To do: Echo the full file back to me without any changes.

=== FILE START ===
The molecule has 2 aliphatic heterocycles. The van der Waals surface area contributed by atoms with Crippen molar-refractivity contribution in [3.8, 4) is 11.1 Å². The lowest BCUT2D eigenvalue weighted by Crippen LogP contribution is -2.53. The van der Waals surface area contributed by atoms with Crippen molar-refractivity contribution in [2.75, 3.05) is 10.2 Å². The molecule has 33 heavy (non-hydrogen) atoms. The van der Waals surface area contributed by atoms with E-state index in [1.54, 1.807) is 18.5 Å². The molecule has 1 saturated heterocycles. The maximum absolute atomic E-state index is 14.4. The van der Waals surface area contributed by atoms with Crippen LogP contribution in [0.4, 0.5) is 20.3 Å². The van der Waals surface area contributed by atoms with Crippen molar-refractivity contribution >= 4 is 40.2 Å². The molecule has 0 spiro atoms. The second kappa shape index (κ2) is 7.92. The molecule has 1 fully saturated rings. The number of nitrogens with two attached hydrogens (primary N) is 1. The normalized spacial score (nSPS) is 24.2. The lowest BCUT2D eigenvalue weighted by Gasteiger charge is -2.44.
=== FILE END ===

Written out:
The molecule has 2 aliphatic heterocycles. The van der Waals surface area contributed by atoms with Crippen molar-refractivity contribution in [3.8, 4) is 11.1 Å². The lowest BCUT2D eigenvalue weighted by Crippen LogP contribution is -2.53. The van der Waals surface area contributed by atoms with Crippen molar-refractivity contribution in [2.75, 3.05) is 10.2 Å². The molecule has 33 heavy (non-hydrogen) atoms. The van der Waals surface area contributed by atoms with E-state index in [1.54, 1.807) is 18.5 Å². The molecule has 1 saturated heterocycles. The maximum absolute atomic E-state index is 14.4. The van der Waals surface area contributed by atoms with Crippen LogP contribution in [0.4, 0.5) is 20.3 Å². The van der Waals surface area contributed by atoms with Crippen molar-refractivity contribution >= 4 is 40.2 Å². The molecule has 0 spiro atoms. The second kappa shape index (κ2) is 7.92. The molecule has 1 fully saturated rings. The number of nitrogens with two attached hydrogens (primary N) is 1. The normalized spacial score (nSPS) is 24.2. The lowest BCUT2D eigenvalue weighted by Gasteiger charge is -2.44.